Advancing Regenerative Medicine in Unique Ways




​Malachia Y. Hoover's findings could lead to advances in the field of regenerative medicine by offering novel therapeutic approaches for treating degenerative diseases through the use of stem cells.

Hoover, a graduate student in Dr. Jonathan Kelber's Developmental Oncogene Laboratory, investigates the molecular and cellular mechanisms by which adult tissue-specific stem cells acquire regenerative properties. Her research proposes the well-known stem cell gene Cripto and non-muscle Myosin IIs are key regulators of regeneration.

Hoover tests her hypotheses in model biological systems, including two types of in vitro cultured mammalian epithelial cells: an in vivo model of zebrafish caudal fin regeneration and a novel ex vivo culture system derived from primary zebrafish blastemal stem cells.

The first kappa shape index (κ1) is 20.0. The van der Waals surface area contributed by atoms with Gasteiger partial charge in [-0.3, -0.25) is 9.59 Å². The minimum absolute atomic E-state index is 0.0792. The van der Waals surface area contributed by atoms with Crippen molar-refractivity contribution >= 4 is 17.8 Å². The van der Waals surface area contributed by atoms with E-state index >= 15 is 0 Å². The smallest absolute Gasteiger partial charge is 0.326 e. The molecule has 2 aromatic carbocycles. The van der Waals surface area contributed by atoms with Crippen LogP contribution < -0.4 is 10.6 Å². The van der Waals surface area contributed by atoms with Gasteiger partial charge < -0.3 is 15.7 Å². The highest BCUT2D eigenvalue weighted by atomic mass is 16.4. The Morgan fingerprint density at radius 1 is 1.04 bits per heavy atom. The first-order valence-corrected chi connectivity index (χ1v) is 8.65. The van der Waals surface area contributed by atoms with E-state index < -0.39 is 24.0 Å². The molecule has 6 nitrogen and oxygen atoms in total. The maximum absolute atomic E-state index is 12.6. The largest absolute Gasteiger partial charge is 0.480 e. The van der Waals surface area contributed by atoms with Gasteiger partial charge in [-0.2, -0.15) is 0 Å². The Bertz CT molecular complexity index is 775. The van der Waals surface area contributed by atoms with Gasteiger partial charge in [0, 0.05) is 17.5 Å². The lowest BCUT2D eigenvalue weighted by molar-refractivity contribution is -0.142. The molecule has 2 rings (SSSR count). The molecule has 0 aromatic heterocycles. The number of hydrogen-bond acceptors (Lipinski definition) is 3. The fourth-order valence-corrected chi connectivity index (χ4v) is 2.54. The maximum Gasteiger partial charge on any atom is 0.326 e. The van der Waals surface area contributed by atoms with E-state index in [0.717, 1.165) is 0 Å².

Preliminary results demonstrate connections between Cripto and Myosin IIs for mammalian cells, as well as their function in adult zebrafish fin regrowth and wound healing. Additionally, Hoover has shown Myosin IIs are required for tissue regeneration in the zebrafish.​

The researchers anticipate future studies will reveal a co-regulatory role for Cripto and Myosin IIs in regulating stem cell function in tissue regeneration in vertebrates. "This project has far-reaching potential to transform the way we understand the molecular regulation of tissue regeneration," Dr. Kelber notes.